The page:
The Power of Stories in Patient Care: How One Doctor Makes a Difference
As a palliative care physician, I strive to help my patients live a good quality life even in the midst of serious illnesses. I focus on earning their trust while trying to understand the depth of their stories. We all have a story. For instance, I am a father, a husband and I also have a history of depression. Fortunately, I have been in successful recovery for years. We are all perfectly imperfect human beings with a deep and rich story to share. As a physician, I deeply respect the honor of being invited into the story of another person. It is something I never take for granted.
As a palliative care physician, I spend my days helping patients (and their families) best determine the goals of medical care in the midst of life-threatening and/or life-limiting medical conditions. I strive to help my patients live a good quality life even in the midst of serious illnesses. I do that by getting to know each of my patients and their families on a personal level. I focus on building and earning their trust while trying to understand the depth of their stories—their personal thoughts, feelings, fears and expectations. One thing I’ve learned: Everyone has a story and we all deserve an empathic ear.
Who am I? My name is Dr. Adam B. Hill. In addition to being a physician at Riley Hospital for Children at Indiana University Health, I’m also a busy and blessed father of two young children—and a human being, one who has their own story. A human being aware of the crushing heartache and concern that can consume my patients and their caregivers. And I’ve also had my own clinical experiences: I have a history of depression that almost took my life. This medical condition reached its peak after losing my own identity to the relentless grind of medical education. Fortunately, for many years now, I have been successful in recovery.
I share my story to make a point and to let other people know they are not alone. Individuals practicing medicine are people, too. Remember, compassion and empathy come from perspective. Individuals with the greatest capacity for empathy are often the ones that have also been through their own struggles. We are all perfectly imperfect human beings with a deep and rich story to share. As a physician, I deeply respect the honor of being invited into the story of another person. It is something I never take for granted.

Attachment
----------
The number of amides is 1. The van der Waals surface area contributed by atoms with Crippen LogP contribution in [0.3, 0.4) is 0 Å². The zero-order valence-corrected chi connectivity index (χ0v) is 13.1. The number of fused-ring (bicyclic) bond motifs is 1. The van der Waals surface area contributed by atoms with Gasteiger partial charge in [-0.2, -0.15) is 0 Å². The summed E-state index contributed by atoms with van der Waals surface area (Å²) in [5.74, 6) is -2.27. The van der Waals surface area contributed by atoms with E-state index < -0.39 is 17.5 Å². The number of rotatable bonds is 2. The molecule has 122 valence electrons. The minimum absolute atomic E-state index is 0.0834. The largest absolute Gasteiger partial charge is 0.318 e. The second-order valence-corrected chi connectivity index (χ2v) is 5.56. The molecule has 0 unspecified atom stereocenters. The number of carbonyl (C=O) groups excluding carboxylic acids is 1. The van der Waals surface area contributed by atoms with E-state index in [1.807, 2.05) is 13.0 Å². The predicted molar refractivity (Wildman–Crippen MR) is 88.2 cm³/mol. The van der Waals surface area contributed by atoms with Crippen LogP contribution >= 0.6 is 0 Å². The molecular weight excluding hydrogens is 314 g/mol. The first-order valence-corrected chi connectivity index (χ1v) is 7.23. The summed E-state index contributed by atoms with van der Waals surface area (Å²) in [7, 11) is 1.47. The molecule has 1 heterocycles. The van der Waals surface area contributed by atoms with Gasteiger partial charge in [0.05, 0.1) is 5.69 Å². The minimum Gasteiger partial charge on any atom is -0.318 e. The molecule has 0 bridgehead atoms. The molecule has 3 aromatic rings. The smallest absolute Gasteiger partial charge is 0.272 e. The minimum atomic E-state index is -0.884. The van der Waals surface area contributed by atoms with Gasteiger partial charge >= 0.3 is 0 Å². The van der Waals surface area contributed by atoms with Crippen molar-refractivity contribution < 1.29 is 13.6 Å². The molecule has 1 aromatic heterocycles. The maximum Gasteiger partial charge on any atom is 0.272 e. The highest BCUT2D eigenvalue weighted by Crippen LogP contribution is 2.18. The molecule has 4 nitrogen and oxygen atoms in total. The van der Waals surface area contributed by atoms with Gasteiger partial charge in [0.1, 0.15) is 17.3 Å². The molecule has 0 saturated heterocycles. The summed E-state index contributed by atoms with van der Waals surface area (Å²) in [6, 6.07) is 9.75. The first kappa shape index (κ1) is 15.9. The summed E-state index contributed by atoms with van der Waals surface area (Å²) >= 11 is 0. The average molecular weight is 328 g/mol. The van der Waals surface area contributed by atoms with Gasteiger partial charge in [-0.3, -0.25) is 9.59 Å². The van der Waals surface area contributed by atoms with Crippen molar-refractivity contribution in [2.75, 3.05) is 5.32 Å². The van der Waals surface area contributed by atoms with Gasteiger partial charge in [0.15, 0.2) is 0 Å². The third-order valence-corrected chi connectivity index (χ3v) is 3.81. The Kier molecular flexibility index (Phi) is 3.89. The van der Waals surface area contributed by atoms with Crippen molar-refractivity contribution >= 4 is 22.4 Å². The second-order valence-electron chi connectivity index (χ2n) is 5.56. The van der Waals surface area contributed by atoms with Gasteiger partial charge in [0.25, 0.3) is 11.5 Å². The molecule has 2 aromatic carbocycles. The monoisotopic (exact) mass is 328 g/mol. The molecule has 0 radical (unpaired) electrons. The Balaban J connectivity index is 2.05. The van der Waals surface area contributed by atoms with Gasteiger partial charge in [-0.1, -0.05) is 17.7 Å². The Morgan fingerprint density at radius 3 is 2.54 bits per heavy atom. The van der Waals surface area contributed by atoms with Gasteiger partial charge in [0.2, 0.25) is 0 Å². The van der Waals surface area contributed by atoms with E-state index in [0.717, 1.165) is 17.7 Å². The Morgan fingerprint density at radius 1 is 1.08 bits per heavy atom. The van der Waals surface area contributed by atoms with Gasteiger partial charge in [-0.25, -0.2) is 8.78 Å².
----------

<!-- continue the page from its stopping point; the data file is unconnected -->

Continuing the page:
So, today, please remember that we all have our own unique stories. Your favorite physicians, nurses, therapists and social workers have a tale to tell, too. You may not see it on their face or in their stride or hear it through their words, but they do.
For providers, please remember this is not something to be ashamed of – your experiences, struggles and triumphs can provide a gift of perspective.
For patients, it is not something to be afraid of – it is a gift of empathy. The gift of having another person care for you who knows what it is like to be sick.
So, today I encourage all individuals—both patients and providers to share to your own levels of comfort, in your own time and in your own way. Seek out other people to share in your story, for support, guidance and acceptance. Find other people who will listen empathically. And to know and understand that doctors are human beings too - blessed into a caregiving role.
Some of the best caregivers are those who truly care about their patients. Those caregivers will walk the journey with you as a reminder that you are not alone.
-- By Adam Hill, MD
Associate Program Director Pediatric Residency Program
Riley Hospital for Children at IU Health